BOSTON (AP) — An ordinance intended to address climate change by requiring large buildings in Boston to achieve net zero carbon emissions by 2050 was signed Tuesday by acting Mayor Kim Janey.
The measure “is a monumental achievement that will have positive impacts on our residents for generations to come,” Janey said in a statement. “We know that the negative effects of climate change bear a disproportionate burden on our most socially vulnerable communities.”
The city council unanimously approved the ordinance last month.
It applies to about 3,500 commercial and residential buildings of 20,000 square feet (about 1,860 square meters) or more, or about 4% of structures in the city, according to city officials. They account for 60% of Boston’s building emissions.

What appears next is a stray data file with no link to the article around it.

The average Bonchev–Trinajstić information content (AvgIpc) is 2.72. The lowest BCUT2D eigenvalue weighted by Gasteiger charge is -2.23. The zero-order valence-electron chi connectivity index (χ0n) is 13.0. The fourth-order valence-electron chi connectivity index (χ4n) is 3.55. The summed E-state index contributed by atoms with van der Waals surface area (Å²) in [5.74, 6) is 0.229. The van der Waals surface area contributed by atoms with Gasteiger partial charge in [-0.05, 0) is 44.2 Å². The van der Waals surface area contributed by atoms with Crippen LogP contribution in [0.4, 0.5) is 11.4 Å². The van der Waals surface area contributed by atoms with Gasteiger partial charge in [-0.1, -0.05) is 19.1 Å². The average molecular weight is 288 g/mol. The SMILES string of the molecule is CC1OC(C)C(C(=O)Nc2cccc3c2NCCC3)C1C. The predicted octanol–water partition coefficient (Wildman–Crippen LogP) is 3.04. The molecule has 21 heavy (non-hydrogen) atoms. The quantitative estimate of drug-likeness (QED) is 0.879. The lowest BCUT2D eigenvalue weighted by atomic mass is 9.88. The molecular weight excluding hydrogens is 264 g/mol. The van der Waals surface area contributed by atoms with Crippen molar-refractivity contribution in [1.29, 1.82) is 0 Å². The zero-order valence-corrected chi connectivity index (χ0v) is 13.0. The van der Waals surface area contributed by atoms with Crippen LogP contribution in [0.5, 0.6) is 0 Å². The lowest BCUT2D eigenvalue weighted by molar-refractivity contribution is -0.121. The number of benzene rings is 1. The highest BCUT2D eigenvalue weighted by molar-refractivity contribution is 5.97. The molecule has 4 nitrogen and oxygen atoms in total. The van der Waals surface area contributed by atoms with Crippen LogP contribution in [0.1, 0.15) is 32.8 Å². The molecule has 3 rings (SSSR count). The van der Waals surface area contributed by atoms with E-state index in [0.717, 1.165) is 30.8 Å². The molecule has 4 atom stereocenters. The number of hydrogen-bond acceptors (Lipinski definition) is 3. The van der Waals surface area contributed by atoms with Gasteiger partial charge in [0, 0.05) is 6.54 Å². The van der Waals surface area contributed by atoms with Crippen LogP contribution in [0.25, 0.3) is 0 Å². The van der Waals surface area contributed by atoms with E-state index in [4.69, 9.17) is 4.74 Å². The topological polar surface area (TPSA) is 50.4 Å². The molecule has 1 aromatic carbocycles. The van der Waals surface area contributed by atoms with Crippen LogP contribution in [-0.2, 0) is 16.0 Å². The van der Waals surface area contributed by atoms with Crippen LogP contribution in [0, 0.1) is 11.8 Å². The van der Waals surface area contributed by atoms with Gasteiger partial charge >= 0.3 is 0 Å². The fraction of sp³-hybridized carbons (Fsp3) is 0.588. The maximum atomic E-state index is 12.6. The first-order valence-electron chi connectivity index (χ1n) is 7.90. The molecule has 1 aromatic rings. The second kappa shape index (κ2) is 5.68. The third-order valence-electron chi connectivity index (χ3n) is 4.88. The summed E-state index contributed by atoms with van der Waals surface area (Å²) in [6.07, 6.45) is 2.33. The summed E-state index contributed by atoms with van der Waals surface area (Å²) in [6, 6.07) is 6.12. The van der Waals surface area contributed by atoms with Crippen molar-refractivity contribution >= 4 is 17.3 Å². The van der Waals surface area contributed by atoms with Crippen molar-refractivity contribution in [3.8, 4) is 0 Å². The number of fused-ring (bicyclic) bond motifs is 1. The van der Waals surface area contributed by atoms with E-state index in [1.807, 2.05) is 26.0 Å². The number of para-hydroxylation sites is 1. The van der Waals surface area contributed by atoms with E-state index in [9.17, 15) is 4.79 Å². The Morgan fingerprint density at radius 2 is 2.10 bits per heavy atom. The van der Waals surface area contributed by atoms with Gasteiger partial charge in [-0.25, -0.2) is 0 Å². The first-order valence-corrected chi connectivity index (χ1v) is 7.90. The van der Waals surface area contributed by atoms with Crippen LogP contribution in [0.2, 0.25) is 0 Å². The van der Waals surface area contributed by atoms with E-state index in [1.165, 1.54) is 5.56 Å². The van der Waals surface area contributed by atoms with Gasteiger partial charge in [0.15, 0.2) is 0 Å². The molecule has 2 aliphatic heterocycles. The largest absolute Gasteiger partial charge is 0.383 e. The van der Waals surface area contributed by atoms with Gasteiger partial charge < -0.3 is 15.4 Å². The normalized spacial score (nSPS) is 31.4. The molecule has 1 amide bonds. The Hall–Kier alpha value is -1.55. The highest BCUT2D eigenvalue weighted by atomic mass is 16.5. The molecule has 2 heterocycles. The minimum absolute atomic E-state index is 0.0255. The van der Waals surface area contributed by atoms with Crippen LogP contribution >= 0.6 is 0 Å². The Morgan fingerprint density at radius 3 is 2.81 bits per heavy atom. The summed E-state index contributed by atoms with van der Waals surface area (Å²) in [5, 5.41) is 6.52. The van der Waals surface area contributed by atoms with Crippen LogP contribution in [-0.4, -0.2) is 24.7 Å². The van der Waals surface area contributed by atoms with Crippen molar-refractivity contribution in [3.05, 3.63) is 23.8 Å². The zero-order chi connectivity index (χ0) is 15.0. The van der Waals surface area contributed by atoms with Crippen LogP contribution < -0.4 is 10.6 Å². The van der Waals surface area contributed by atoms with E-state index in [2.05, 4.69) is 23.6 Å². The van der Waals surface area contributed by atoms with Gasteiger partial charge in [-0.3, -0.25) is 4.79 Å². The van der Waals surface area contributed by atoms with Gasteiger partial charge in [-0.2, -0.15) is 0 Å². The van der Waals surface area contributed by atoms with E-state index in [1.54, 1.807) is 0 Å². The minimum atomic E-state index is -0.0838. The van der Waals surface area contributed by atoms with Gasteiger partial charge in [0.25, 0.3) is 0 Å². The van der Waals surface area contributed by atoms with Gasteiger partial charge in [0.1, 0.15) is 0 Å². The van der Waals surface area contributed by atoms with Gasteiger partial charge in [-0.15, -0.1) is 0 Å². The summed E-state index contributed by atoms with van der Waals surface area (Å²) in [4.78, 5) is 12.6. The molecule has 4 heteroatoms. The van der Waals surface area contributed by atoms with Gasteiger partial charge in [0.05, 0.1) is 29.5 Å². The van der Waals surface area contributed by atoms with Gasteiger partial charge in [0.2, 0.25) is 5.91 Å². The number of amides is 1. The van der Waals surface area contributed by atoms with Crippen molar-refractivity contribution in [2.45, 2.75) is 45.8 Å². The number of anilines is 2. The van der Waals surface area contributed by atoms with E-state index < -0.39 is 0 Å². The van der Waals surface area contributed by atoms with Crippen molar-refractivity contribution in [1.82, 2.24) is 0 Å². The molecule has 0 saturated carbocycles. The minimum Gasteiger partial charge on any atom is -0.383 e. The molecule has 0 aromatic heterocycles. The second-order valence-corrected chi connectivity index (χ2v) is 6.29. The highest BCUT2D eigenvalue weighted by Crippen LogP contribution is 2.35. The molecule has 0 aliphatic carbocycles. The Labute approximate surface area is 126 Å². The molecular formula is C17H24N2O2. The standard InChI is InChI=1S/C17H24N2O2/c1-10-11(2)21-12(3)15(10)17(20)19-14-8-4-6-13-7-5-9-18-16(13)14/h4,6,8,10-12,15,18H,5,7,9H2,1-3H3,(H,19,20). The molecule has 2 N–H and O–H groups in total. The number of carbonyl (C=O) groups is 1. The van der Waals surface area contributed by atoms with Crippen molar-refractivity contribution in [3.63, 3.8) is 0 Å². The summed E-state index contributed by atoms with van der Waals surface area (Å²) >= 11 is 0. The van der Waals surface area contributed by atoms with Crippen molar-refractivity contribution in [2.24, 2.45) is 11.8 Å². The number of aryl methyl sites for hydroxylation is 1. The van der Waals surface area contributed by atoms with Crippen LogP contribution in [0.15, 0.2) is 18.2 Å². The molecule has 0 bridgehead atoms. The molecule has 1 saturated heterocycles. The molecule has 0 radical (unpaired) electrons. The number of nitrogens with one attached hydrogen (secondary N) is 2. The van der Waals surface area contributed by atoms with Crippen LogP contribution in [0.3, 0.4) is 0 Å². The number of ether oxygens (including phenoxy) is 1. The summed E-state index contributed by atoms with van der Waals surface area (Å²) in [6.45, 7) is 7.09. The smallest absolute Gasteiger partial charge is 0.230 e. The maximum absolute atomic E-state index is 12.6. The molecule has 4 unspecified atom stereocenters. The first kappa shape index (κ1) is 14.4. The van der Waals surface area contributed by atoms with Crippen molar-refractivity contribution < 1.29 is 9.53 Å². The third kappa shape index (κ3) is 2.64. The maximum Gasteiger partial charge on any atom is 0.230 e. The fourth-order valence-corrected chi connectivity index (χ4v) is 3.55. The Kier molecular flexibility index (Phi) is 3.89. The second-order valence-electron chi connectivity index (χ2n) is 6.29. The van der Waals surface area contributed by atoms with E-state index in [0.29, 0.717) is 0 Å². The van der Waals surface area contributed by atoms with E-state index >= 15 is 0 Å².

To reach the goals set out in the ordinance, building owners can perform energy efficiency improvements; switch to clean, efficient and electric heating systems, or fossil fuel-free systems; and purchase clean energy.
“By passing and signing this transformative climate legislation into law, we are codifying equity and resilience in our city’s large buildings,” said City Councilor Matt O’Malley, the sponsor of the measure.
The ordinance was modeled on similar measures in New York, St. Louis and Washington, city officials said. Developers and building owners were included in the process.
The measure signed Tuesday is an amendment to a 2013 ordinance that required that all commercial and residential buildings of at least 35,000 square feet (about 3,250 square meters) or that have 35 units or more report their energy and water use to the city every year.
Buildings covered were also required to show concerted efforts to reduce their energy use or emissions every five years through energy actions or audits.
(Copyright (c) 2021 The Associated Press. All Rights Reserved. This material may not be published, broadcast, rewritten, or redistributed.)